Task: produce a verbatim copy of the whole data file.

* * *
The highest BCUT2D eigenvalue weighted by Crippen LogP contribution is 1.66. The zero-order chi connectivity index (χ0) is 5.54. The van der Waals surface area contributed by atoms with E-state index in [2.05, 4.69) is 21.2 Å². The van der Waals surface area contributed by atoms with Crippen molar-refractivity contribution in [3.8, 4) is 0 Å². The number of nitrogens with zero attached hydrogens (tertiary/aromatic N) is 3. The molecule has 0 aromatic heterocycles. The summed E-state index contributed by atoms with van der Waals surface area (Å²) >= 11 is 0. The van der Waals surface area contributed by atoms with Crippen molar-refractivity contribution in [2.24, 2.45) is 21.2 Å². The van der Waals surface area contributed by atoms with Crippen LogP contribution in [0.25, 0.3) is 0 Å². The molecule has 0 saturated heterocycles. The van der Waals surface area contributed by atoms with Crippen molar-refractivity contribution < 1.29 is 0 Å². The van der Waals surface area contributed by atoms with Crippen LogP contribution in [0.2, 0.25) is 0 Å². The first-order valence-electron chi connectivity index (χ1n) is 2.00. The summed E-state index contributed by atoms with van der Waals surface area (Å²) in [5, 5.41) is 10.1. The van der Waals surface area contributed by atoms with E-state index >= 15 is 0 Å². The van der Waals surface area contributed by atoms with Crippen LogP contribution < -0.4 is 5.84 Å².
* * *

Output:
The highest BCUT2D eigenvalue weighted by Crippen LogP contribution is 1.66. The zero-order chi connectivity index (χ0) is 5.54. The van der Waals surface area contributed by atoms with E-state index in [2.05, 4.69) is 21.2 Å². The van der Waals surface area contributed by atoms with Crippen molar-refractivity contribution in [3.8, 4) is 0 Å². The number of nitrogens with zero attached hydrogens (tertiary/aromatic N) is 3. The molecule has 0 aromatic heterocycles. The summed E-state index contributed by atoms with van der Waals surface area (Å²) >= 11 is 0. The van der Waals surface area contributed by atoms with Crippen molar-refractivity contribution in [2.24, 2.45) is 21.2 Å². The van der Waals surface area contributed by atoms with Crippen LogP contribution in [0.25, 0.3) is 0 Å². The molecule has 0 saturated heterocycles. The van der Waals surface area contributed by atoms with Crippen molar-refractivity contribution < 1.29 is 0 Å². The van der Waals surface area contributed by atoms with Crippen LogP contribution in [0.2, 0.25) is 0 Å². The first-order valence-electron chi connectivity index (χ1n) is 2.00. The summed E-state index contributed by atoms with van der Waals surface area (Å²) in [5, 5.41) is 10.1. The van der Waals surface area contributed by atoms with E-state index >= 15 is 0 Å². The van der Waals surface area contributed by atoms with Crippen LogP contribution < -0.4 is 5.84 Å².